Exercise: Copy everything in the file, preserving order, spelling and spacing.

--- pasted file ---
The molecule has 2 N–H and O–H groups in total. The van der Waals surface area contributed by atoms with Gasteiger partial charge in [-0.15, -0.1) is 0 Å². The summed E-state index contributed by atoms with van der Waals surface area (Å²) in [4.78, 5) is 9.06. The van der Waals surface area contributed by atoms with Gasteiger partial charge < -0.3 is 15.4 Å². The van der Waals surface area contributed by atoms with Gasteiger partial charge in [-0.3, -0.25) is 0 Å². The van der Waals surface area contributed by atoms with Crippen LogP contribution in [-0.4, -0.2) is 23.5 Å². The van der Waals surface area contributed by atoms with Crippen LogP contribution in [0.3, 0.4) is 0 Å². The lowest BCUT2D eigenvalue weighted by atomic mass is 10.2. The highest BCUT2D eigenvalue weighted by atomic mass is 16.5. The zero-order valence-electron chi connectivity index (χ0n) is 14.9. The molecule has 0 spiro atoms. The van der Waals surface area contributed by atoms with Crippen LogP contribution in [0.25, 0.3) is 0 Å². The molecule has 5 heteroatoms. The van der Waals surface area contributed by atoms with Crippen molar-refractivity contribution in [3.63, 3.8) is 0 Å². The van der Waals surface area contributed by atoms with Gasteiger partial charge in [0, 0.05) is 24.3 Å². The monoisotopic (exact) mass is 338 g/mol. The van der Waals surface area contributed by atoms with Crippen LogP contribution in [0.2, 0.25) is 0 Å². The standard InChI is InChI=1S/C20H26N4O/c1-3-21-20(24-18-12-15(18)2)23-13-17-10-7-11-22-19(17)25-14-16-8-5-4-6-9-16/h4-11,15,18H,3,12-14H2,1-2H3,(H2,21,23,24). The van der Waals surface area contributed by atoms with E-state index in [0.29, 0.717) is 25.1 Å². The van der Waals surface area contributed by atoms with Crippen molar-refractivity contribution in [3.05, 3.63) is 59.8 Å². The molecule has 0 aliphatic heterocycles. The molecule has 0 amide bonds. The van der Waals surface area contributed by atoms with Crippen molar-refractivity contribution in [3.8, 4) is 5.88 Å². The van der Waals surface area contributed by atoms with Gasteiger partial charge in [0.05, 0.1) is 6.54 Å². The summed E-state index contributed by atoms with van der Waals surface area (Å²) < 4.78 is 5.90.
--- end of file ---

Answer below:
The molecule has 2 N–H and O–H groups in total. The van der Waals surface area contributed by atoms with Gasteiger partial charge in [-0.15, -0.1) is 0 Å². The summed E-state index contributed by atoms with van der Waals surface area (Å²) in [4.78, 5) is 9.06. The van der Waals surface area contributed by atoms with Gasteiger partial charge < -0.3 is 15.4 Å². The van der Waals surface area contributed by atoms with Gasteiger partial charge in [-0.3, -0.25) is 0 Å². The van der Waals surface area contributed by atoms with Crippen LogP contribution in [-0.4, -0.2) is 23.5 Å². The van der Waals surface area contributed by atoms with Crippen LogP contribution in [0.3, 0.4) is 0 Å². The lowest BCUT2D eigenvalue weighted by atomic mass is 10.2. The highest BCUT2D eigenvalue weighted by atomic mass is 16.5. The zero-order valence-electron chi connectivity index (χ0n) is 14.9. The molecule has 0 spiro atoms. The van der Waals surface area contributed by atoms with Crippen LogP contribution in [0.25, 0.3) is 0 Å². The molecule has 5 heteroatoms. The van der Waals surface area contributed by atoms with Crippen molar-refractivity contribution in [3.63, 3.8) is 0 Å². The van der Waals surface area contributed by atoms with Gasteiger partial charge in [0, 0.05) is 24.3 Å². The monoisotopic (exact) mass is 338 g/mol. The van der Waals surface area contributed by atoms with Crippen LogP contribution in [0.2, 0.25) is 0 Å². The standard InChI is InChI=1S/C20H26N4O/c1-3-21-20(24-18-12-15(18)2)23-13-17-10-7-11-22-19(17)25-14-16-8-5-4-6-9-16/h4-11,15,18H,3,12-14H2,1-2H3,(H2,21,23,24). The van der Waals surface area contributed by atoms with E-state index in [0.29, 0.717) is 25.1 Å². The van der Waals surface area contributed by atoms with Crippen molar-refractivity contribution in [3.05, 3.63) is 59.8 Å². The molecule has 0 aliphatic heterocycles. The molecule has 0 amide bonds. The van der Waals surface area contributed by atoms with Crippen molar-refractivity contribution in [3.8, 4) is 5.88 Å². The van der Waals surface area contributed by atoms with Gasteiger partial charge in [0.05, 0.1) is 6.54 Å². The summed E-state index contributed by atoms with van der Waals surface area (Å²) < 4.78 is 5.90.